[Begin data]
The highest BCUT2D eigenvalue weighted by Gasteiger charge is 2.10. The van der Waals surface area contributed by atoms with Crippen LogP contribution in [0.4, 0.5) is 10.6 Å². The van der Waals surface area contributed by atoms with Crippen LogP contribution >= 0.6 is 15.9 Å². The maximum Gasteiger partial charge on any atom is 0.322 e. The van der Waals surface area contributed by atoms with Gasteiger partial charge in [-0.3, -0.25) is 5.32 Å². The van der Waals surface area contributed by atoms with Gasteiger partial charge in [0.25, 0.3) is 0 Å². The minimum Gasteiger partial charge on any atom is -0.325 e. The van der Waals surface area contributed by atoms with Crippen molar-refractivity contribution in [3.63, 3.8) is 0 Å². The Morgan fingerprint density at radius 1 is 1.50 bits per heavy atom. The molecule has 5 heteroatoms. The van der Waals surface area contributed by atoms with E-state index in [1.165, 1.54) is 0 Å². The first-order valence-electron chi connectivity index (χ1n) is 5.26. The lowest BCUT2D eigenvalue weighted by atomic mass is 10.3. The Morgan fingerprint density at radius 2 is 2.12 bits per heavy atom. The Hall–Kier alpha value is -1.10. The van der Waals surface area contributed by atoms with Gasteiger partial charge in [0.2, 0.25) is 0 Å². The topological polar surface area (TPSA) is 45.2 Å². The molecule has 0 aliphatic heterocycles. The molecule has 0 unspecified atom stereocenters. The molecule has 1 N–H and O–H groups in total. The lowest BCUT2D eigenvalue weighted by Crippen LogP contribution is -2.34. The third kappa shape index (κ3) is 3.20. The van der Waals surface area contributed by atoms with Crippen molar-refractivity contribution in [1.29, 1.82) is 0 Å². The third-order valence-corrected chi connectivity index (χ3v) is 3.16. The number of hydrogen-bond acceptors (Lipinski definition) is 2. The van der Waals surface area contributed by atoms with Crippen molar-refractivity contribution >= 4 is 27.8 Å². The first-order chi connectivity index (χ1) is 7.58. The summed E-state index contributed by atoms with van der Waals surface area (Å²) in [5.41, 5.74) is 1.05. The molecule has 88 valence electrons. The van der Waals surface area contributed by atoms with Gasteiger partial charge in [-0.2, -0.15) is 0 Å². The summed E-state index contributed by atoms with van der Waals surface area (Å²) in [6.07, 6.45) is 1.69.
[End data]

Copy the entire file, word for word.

The highest BCUT2D eigenvalue weighted by Gasteiger charge is 2.10. The van der Waals surface area contributed by atoms with Crippen LogP contribution in [0.4, 0.5) is 10.6 Å². The van der Waals surface area contributed by atoms with Crippen LogP contribution >= 0.6 is 15.9 Å². The maximum Gasteiger partial charge on any atom is 0.322 e. The van der Waals surface area contributed by atoms with Gasteiger partial charge in [-0.3, -0.25) is 5.32 Å². The van der Waals surface area contributed by atoms with Gasteiger partial charge in [0.25, 0.3) is 0 Å². The minimum Gasteiger partial charge on any atom is -0.325 e. The van der Waals surface area contributed by atoms with Crippen molar-refractivity contribution in [3.63, 3.8) is 0 Å². The Morgan fingerprint density at radius 1 is 1.50 bits per heavy atom. The molecule has 5 heteroatoms. The van der Waals surface area contributed by atoms with E-state index in [1.165, 1.54) is 0 Å². The first-order valence-electron chi connectivity index (χ1n) is 5.26. The lowest BCUT2D eigenvalue weighted by atomic mass is 10.3. The Morgan fingerprint density at radius 2 is 2.12 bits per heavy atom. The Hall–Kier alpha value is -1.10. The van der Waals surface area contributed by atoms with Gasteiger partial charge in [0.2, 0.25) is 0 Å². The topological polar surface area (TPSA) is 45.2 Å². The molecule has 0 aliphatic heterocycles. The molecule has 0 unspecified atom stereocenters. The molecule has 1 N–H and O–H groups in total. The lowest BCUT2D eigenvalue weighted by Crippen LogP contribution is -2.34. The third kappa shape index (κ3) is 3.20. The van der Waals surface area contributed by atoms with Crippen molar-refractivity contribution in [1.29, 1.82) is 0 Å². The third-order valence-corrected chi connectivity index (χ3v) is 3.16. The number of hydrogen-bond acceptors (Lipinski definition) is 2. The van der Waals surface area contributed by atoms with Crippen molar-refractivity contribution >= 4 is 27.8 Å². The first-order chi connectivity index (χ1) is 7.58. The summed E-state index contributed by atoms with van der Waals surface area (Å²) in [5.41, 5.74) is 1.05. The molecule has 88 valence electrons. The van der Waals surface area contributed by atoms with Gasteiger partial charge in [-0.2, -0.15) is 0 Å². The summed E-state index contributed by atoms with van der Waals surface area (Å²) in [6.07, 6.45) is 1.69.